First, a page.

Weaponised drones threatening Russian military presence in Syria
Ottowa - An armed drone operation targeted Russia’s naval base on the Mediterranean in Tartus and Hmeimim Airbase in north-western Latakia governorate in Syria this month. At a time when Russian President Vladimir Putin has announced victory and ordered the partial withdrawal of forces in December from the very location targeted, this attack presents a new challenge to the Russian presence in Syria. It could lead to additional Russian defence hardware in the war-torn country.
The attacks on Russian bases allegedly started New Year’s Eve with mortar shells. A few days later, weaponised drones were used. Russian media reporting suggests that several military aircraft were damaged but the Russian Ministry of Defence contradicted the reports.
Moscow said that no damage had occurred and its air defences at Hmeimim had shot down seven of the 13 attacking drones. The six others are said to have been brought down by electronic jamming countermeasures.
The Russians blamed Syrian rebels for what appears to be the first mass-drone attack on its bases. However, they doubted that rebels had the capability of launching such an attack, proposing that a foreign power — hinting the United States — supplied such “high-technological capabilities” to rebel forces in close proximity to the Russian presence.
A spokesman for the Pentagon rejected the Russian suggestion of US involvement in the attack.
While no rebel group claimed responsibility, questions surrounding the attack remain unanswered. The involvement of a “technologically sophisticated” foreign country is dubious, stated an open source investigation of the attack by analyst Nick Waters, published in Bellingcat.
Only one component of the drones shown in photographs released by the Russian Defence Ministry appears to be relatively advanced, wrote Waters, the remainder being constructed from mostly cheap materials, such as plywood, plastic sheeting and tape.
“The materials and construction of these drones, including their munitions, could all be sourced using relatively local means,” he added.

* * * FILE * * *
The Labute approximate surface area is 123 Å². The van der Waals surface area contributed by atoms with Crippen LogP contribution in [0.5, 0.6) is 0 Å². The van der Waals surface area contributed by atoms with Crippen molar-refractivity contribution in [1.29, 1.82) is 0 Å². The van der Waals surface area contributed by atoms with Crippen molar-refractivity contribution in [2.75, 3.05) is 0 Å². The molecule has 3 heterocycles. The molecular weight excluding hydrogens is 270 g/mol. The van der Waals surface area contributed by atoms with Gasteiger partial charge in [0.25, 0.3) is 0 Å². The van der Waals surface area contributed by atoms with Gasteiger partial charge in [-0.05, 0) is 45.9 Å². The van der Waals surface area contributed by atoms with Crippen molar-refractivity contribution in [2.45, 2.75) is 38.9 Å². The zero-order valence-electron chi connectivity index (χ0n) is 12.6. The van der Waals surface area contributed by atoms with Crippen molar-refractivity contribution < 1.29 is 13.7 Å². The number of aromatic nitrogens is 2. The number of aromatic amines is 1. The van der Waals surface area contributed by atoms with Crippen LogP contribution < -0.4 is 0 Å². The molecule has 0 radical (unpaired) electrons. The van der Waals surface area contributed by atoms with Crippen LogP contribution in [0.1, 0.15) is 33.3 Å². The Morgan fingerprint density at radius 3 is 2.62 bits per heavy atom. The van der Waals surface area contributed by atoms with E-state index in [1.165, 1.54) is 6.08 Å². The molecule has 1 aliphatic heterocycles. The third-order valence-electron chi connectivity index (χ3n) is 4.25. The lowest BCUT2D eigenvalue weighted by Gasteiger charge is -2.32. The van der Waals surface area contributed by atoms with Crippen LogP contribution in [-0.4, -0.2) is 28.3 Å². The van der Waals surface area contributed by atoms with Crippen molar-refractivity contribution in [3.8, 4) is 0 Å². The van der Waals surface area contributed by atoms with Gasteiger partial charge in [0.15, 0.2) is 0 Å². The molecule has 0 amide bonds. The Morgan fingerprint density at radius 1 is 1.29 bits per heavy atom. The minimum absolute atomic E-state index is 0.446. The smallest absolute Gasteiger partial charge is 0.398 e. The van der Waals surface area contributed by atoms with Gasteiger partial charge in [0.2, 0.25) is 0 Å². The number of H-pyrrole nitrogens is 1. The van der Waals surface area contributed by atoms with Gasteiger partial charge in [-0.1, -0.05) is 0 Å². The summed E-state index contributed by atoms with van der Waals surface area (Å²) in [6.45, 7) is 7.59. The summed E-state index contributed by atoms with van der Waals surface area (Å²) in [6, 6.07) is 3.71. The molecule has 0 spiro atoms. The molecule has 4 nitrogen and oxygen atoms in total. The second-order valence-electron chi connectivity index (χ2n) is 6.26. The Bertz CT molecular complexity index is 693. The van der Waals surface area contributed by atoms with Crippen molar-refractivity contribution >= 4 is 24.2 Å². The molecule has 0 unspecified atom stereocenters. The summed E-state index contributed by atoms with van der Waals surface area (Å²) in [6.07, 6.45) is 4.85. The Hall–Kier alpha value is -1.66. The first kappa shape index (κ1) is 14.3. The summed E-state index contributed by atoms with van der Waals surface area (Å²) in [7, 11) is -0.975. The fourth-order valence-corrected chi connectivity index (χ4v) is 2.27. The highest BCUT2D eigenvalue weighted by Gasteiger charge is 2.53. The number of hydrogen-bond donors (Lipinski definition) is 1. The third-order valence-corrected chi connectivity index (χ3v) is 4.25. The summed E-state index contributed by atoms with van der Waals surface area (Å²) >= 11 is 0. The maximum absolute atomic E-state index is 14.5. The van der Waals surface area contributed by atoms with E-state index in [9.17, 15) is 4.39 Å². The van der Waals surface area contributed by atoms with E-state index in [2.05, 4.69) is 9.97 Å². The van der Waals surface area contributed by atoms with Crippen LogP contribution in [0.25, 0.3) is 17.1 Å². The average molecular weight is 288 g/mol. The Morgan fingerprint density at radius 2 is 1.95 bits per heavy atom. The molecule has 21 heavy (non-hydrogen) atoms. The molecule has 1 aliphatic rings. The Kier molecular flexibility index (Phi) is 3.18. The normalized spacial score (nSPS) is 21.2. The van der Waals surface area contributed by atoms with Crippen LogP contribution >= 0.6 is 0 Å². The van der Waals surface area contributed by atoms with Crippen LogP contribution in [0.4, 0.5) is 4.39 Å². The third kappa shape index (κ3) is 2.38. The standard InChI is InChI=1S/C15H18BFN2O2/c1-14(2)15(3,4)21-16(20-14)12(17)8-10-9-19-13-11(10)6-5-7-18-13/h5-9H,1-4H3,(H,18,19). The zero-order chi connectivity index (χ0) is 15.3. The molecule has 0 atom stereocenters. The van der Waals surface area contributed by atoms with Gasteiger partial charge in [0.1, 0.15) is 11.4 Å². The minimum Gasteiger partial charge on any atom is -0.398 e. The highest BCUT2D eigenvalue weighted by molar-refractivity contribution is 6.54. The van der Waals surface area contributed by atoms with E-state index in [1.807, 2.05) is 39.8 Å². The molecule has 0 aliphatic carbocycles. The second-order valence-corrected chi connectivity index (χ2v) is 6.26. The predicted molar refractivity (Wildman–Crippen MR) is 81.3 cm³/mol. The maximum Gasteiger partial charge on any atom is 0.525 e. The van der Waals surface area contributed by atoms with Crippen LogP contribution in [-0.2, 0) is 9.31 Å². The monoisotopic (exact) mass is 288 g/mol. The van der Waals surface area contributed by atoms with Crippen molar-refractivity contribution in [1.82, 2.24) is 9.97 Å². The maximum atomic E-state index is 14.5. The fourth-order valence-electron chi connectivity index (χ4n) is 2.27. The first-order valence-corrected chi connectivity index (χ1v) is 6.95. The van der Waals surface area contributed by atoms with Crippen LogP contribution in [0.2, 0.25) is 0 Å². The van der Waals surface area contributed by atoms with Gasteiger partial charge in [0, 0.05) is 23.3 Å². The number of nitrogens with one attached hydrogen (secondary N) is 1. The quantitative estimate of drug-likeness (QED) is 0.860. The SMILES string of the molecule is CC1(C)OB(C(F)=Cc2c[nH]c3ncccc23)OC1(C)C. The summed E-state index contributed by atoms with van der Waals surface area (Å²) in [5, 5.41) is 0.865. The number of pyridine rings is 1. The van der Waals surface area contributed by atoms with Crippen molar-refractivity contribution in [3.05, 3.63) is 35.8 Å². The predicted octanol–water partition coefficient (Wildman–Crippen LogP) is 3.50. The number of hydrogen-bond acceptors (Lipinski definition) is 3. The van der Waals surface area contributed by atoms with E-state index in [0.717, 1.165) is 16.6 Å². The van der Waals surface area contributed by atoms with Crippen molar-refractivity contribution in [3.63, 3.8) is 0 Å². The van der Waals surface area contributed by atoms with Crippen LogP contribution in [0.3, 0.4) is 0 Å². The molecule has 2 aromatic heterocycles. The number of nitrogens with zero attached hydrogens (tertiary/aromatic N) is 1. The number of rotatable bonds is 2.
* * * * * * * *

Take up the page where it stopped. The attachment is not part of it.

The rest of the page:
These drones and their equipment had most likely been purchased on the black market. Heavily encrypted messaging apps facilitate a large online market of arms in northern Syria. Today militants have access to a variety of arms on online exchanges and sell-and-buy channels, including many US-manufactured missiles and weaponry parts.
“Although the plastic sheeting, tape and simple design may belie the illusion of sophistication, it seems that the use of drones, whether military, [commercial off-the-shelf] or improvised, is taking another step to becoming the future of conflict,” Waters wrote.
The Kremlin, nevertheless, predicted that such “occasional” attacks were likely to continue. However, it added that the military infrastructure in place within the bases in Syria is more than sufficient to counter such assaults.
While weaponised drones are not new to the Syrian conflict, the usage of this cheap, yet effective, weaponry against Russian forces is unprecedented and even Russian bases no longer seem immune.
On the surface, breaching what is thought to be a highly sophisticated defence capability of Russia’s most strategic assets in the area implies vulnerability in the fortifications of its base and forces operating in Syria. Russian (and regime) positions are likely to be targeted by such unconventional warfare attacks in the future.
Despite recent claims of victory and intentions to withdraw forces, Moscow is faced with the reality that the war in Syria is far from over. Russian assets in Syria are under threat and this makes its desired goals in the war harder to achieve.
The Kremlin is likely looking at methods to increase the defences of its bases, which would require further Russian military deployment — something Putin may be unwilling to do as he moves on the path to win the presidential elections coming this March.